Fifth Circuit Invalidates Dress Code Requiring Native American Boy to Hide Long Hair

July 2010 – U.S. Fifth Circuit
by Joseph Hepworth

A Native American elementary school student challeged a school district’s dress code that required him to wear his long hair in a bun on top of his head or in a braid tucked into his shirt. In a 2-1 decision, a panel of the United States Court of Appeals for the Fifth Circuit agreed with the district court that the requirement offends a sincere religious belief and held it invalid under the Texas Religious Freedom Restoration Act (“TRFRA”).

In response to the Supreme Court’s decision in Employment Division v. Smith, 494 U.S. 972 (1990), which allowes states to regulate religious activity with a generally applicable law that incidentally burdens religious conduct, Congress enacted the Religious Freedom Restoration Act (“RFRA”). In City of Boerne v. Flores, 521 U.S. 507 (1997), the Supreme Court invalidated RFRA, finding that Congress exceeded its constitutional authority in enacting RFRA. In response, a number of states, including Texas, enacted state-level legislation.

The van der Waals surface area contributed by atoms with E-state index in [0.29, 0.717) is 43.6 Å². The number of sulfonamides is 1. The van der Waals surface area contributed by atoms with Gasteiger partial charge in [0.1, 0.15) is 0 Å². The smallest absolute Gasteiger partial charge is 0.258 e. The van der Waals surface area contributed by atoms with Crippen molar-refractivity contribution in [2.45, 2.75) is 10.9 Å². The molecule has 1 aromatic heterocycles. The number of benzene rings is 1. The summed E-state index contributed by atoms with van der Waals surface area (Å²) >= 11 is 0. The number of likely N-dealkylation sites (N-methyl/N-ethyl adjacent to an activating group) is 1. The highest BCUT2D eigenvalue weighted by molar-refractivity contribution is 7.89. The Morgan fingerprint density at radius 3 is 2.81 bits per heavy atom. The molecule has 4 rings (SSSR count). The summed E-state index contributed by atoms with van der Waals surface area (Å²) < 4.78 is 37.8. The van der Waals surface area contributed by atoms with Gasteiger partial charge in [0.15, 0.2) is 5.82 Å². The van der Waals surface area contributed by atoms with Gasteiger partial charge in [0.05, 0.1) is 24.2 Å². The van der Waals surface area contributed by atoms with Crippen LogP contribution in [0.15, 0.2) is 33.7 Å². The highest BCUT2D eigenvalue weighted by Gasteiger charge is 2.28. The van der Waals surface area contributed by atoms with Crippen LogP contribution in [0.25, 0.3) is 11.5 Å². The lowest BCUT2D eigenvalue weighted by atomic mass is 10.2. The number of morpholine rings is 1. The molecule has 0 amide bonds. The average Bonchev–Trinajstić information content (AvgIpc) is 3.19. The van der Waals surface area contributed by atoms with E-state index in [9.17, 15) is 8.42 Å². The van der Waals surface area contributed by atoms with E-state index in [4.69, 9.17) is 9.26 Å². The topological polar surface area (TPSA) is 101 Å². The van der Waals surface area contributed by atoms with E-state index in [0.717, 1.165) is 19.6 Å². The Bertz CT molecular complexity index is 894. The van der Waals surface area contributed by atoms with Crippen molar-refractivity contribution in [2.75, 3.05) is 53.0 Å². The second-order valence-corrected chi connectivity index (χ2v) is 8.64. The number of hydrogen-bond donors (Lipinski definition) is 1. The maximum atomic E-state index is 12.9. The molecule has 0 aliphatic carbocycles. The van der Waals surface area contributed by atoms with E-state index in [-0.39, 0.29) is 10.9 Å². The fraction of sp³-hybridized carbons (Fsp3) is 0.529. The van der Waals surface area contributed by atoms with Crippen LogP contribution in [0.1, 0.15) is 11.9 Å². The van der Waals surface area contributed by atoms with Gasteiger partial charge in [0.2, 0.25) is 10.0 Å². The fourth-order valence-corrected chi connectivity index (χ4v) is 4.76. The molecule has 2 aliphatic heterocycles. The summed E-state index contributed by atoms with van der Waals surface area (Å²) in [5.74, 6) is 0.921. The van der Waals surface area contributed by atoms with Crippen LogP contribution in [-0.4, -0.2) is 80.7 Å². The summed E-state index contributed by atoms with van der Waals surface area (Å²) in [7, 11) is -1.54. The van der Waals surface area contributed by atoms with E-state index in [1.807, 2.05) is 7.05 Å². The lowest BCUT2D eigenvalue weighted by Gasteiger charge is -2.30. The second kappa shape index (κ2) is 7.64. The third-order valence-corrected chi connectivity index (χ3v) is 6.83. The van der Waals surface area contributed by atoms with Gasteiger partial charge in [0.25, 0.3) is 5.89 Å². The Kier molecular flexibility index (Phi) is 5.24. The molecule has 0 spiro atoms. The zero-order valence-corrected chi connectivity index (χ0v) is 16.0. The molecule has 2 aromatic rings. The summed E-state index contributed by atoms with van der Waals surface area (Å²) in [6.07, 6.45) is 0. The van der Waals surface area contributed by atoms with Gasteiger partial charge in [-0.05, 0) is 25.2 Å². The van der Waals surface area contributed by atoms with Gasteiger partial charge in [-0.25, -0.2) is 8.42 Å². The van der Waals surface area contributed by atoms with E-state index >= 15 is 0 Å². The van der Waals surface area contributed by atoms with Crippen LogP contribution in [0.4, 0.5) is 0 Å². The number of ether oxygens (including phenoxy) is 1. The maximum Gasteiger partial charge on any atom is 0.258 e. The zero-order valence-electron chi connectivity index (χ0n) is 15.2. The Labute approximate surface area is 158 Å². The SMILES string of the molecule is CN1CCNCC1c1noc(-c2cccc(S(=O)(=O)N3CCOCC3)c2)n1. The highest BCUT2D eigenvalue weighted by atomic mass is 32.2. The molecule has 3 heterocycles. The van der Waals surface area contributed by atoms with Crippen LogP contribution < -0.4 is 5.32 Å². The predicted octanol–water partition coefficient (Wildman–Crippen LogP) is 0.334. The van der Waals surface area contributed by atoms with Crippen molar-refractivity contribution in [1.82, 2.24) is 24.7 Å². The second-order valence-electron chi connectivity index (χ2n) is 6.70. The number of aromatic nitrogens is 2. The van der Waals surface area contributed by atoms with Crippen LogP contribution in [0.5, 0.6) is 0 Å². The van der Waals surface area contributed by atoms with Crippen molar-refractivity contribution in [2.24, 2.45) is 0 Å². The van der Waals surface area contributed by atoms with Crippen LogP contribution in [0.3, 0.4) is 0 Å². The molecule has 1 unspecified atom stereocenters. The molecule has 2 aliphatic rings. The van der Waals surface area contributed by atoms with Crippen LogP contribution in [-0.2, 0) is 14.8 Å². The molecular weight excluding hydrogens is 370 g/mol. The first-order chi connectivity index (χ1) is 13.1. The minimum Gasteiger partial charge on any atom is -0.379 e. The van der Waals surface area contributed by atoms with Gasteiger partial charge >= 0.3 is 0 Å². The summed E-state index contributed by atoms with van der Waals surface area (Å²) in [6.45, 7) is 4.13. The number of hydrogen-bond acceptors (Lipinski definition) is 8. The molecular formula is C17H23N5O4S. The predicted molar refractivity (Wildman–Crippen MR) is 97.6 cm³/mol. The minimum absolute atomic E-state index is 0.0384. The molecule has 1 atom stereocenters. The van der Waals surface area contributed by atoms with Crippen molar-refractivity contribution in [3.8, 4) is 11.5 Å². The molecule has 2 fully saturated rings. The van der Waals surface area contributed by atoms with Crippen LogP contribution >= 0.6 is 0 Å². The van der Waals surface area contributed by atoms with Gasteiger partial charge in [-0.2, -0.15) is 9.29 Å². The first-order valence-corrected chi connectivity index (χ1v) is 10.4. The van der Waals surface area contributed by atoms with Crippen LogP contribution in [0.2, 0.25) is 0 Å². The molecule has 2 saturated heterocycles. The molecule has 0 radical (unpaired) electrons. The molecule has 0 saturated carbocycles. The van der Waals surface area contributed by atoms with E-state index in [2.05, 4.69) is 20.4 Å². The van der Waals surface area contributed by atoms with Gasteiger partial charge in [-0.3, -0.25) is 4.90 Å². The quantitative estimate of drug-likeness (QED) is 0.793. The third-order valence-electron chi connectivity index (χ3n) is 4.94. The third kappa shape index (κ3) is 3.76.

The Texas Supreme Court has previously ruled that to succeed under TRFRA, a plaintiff must demonstrate (1) that the government’s regulations burden the plaintiff’s free exercise of religion and (2) that the burden is substantial. The burden then shifts to the government to prove (3) that its regulations further a compelling governmental interest and (4) that the regulations are the least restrictive means of furthering that interest.

In this case, the plaintiff demonstrated that he held a sincere religious belief that his hair should be worn visibly long and that requiring him to hide his long hair was a substantial burden on that belief. The Court then held that the district failed to demonstrate that its regulations furthered a compelling government interest.

The dissent asserts that the majority fabricated the belief that the the boy’s long hair be visible. The dissent concluded that the regulation was not a substantial burden on the exercise of religion because of the availability of minimally restrictive alternatives.